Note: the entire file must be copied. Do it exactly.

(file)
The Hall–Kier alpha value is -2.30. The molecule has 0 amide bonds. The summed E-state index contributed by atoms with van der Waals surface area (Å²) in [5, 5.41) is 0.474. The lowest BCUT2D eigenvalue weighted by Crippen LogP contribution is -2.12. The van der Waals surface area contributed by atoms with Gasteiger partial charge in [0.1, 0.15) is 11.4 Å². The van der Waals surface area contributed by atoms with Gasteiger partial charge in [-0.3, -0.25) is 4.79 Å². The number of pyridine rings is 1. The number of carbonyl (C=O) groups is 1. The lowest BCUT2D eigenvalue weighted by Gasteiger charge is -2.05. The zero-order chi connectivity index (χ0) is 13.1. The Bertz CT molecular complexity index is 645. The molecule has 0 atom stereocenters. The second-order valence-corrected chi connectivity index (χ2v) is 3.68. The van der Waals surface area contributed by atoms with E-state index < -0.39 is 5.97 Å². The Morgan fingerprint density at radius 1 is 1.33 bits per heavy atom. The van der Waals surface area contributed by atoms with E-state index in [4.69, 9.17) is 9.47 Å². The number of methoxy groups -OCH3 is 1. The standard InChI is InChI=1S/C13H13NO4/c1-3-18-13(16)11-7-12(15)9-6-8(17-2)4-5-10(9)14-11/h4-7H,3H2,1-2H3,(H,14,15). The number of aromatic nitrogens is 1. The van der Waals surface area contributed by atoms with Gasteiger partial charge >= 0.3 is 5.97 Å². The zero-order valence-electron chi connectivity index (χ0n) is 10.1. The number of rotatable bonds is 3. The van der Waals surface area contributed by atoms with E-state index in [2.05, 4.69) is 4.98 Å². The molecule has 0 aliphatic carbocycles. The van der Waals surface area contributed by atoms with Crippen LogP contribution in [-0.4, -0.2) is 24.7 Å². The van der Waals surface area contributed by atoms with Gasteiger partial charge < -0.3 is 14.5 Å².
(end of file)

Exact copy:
The Hall–Kier alpha value is -2.30. The molecule has 0 amide bonds. The summed E-state index contributed by atoms with van der Waals surface area (Å²) in [5, 5.41) is 0.474. The lowest BCUT2D eigenvalue weighted by Crippen LogP contribution is -2.12. The van der Waals surface area contributed by atoms with Gasteiger partial charge in [0.1, 0.15) is 11.4 Å². The van der Waals surface area contributed by atoms with Gasteiger partial charge in [-0.3, -0.25) is 4.79 Å². The number of pyridine rings is 1. The number of carbonyl (C=O) groups is 1. The lowest BCUT2D eigenvalue weighted by Gasteiger charge is -2.05. The zero-order chi connectivity index (χ0) is 13.1. The Bertz CT molecular complexity index is 645. The molecule has 0 atom stereocenters. The second-order valence-corrected chi connectivity index (χ2v) is 3.68. The van der Waals surface area contributed by atoms with E-state index < -0.39 is 5.97 Å². The Morgan fingerprint density at radius 1 is 1.33 bits per heavy atom. The van der Waals surface area contributed by atoms with E-state index in [4.69, 9.17) is 9.47 Å². The number of methoxy groups -OCH3 is 1. The standard InChI is InChI=1S/C13H13NO4/c1-3-18-13(16)11-7-12(15)9-6-8(17-2)4-5-10(9)14-11/h4-7H,3H2,1-2H3,(H,14,15). The number of aromatic nitrogens is 1. The van der Waals surface area contributed by atoms with Gasteiger partial charge >= 0.3 is 5.97 Å². The zero-order valence-electron chi connectivity index (χ0n) is 10.1. The number of rotatable bonds is 3. The van der Waals surface area contributed by atoms with E-state index in [2.05, 4.69) is 4.98 Å². The molecule has 0 aliphatic carbocycles. The van der Waals surface area contributed by atoms with Crippen LogP contribution in [-0.4, -0.2) is 24.7 Å². The van der Waals surface area contributed by atoms with Gasteiger partial charge < -0.3 is 14.5 Å².